Acupuncture Might Work Better Than TENS to Reduce Chronic Joint Pain

Acupuncture Might Work Better Than TENS to Reduce Chronic Joint Pain
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Acupuncture was found to be more effective for reducing chronic joint pain in hemophilia patients than transcutaneous electrical nerve stimulation, or TENS, the results from a small clinical trial show.

“Any treatment that can decrease chronic pain should be considered and acupuncture may have something to offer,” the researchers concluded.

The study, “Acupuncture as a therapeutic resource for treatment of chronic pain in people with haemophilia,”  was published in the journal Haemophilia.

Joint bleeding is one of the most common clinical manifestations of hemophilia, affecting 70–80% of people with the disease. This symptom can result in permanent joint disease, called hemophilic arthropathy, as well as chronic pain and lower quality of life.

When administered at younger ages, replacement therapy — a treatment that supplies patients with the missing blood clotting factor — can help to lessen later symptoms. However, without it, adult hemophilia patients can have chronic hemophilic arthropathy in several joints.

Physiotherapy, which often involves tailored exercises and physical therapy, is a standard treatment for chronic pain in hemophilia. TENS, which can be used with physiotherapy, involves a mild electric current applied to the skin to achieve pain relief in a specific area. These small electrical impulses, which patients usually feel as a tingling sensation, can reduce the pain signals going to the spinal cord and brain, which may help relieve pain and relax muscles. The therapy also may stimulate the production of endorphins, the body’s natural painkillers.

While TENS and other physiotherapy treatments are known to ease arthropathy symptoms, persistent pain makes people with hemophilia look for alternative treatments. One such treatment, acupuncture, uses needles in defined “energy points” along with heat or an electric current.

Now, researchers at the University of Campinas, in Brazil, led a clinical trial involving 28 patients to assess the therapeutic effect of acupuncture in comparison with TENS.

In total, 15 adults with hemophilia were included in the acupuncture group and 13 in the TENS group.

Acupuncture was performed on the side of the patient’s body with the most intense pain. In turn, TENS was applied to the most painful joint for 20 minutes. Both treatments were conducted by a physiotherapist weekly in 20-minute sessions, over five consecutive sessions.

The patients’ weight and height were similar between the two groups. However, the participants in the acupuncture group were older than those receiving TENS — 43.3 years vs. 32.8 years.

Initial scores for pain, using a visual analog scale or VAS, were similar between the two groups, as were quality of life and joint health measures, as analyzed with the Hemophilia Joint Health Score. Notably, quality of life was assessed with a questionnaire that measures domains such as physical health, treatment, work and school, coping strategies, family planning, and relationships/sexuality. No bleeding episodes were reported in either group.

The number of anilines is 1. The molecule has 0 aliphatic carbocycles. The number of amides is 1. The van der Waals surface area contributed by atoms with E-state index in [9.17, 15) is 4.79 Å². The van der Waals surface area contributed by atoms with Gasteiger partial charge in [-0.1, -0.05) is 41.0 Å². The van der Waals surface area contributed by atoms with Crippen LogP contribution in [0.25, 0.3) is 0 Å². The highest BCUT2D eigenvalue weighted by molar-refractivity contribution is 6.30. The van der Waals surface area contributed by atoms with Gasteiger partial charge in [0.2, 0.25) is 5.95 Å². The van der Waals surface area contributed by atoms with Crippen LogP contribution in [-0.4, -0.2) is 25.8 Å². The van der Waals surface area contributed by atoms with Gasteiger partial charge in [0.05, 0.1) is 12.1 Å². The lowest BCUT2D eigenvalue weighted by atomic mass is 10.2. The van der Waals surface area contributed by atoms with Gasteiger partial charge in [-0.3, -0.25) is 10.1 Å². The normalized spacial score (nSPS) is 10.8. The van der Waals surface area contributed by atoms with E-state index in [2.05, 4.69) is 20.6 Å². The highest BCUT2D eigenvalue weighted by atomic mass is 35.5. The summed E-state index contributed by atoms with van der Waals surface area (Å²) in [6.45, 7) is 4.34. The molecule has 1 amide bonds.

The results showed that the acupuncture group had a 60.71% reduction in the pain score, but the mean VAS score was significantly reduced in both groups following treatment.

In the acupuncture group, the team found that the decrease in pain was particularly significant from the fourth to the fifth session. For these patients, a significant improvement was found in seven quality of life domains, specifically physical health, “how you felt,” the “way you see yourself,” sports and leisure, treatment, future, and family planning. Meanwhile, only two domains —work and school, and treatment — showed significant improvements in the TENS group.

A significant difference in satisfaction levels was observed in comparing the two groups. Most participants receiving acupuncture (93.3%) reported that they were “satisfied” with the treatment, while a lower percentage (30.8%) said they were “slightly satisfied” with TENS. No differences were seen in negative impacts on quality of life and joint health between the two approaches.

“Acupuncture was effective in reducing pain intensity in haemophilia patients with chronic joint disease when compared to TENS,” the researchers concluded.

Among the study’s limitations, the researchers noted, were the different age of patients in the two groups and the lack of other pain measures.

Patricia holds her Ph.D. in Cell Biology from University Nova de Lisboa, and has served as an author on several research projects and fellowships, as well as major grant applications for European Agencies. She also served as a PhD student research assistant in the Laboratory of Doctor David A. Fidock, Department of Microbiology & Immunology, Columbia University, New York.
Total Posts: 46

José holds a PhD in Neuroscience from Universidade of Porto, in Portugal. He has also studied Biochemistry at Universidade do Porto and was a postdoctoral associate at Weill Cornell Medicine, in New York, and at The University of Western Ontario in London, Ontario, Canada. His work has ranged from the association of central cardiovascular and pain control to the neurobiological basis of hypertension, and the molecular pathways driving Alzheimer’s disease.

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Patricia holds her Ph.D. in Cell Biology from University Nova de Lisboa, and has served as an author on several research projects and fellowships, as well as major grant applications for European Agencies. She also served as a PhD student research assistant in the Laboratory of Doctor David A. Fidock, Department of Microbiology & Immunology, Columbia University, New York.
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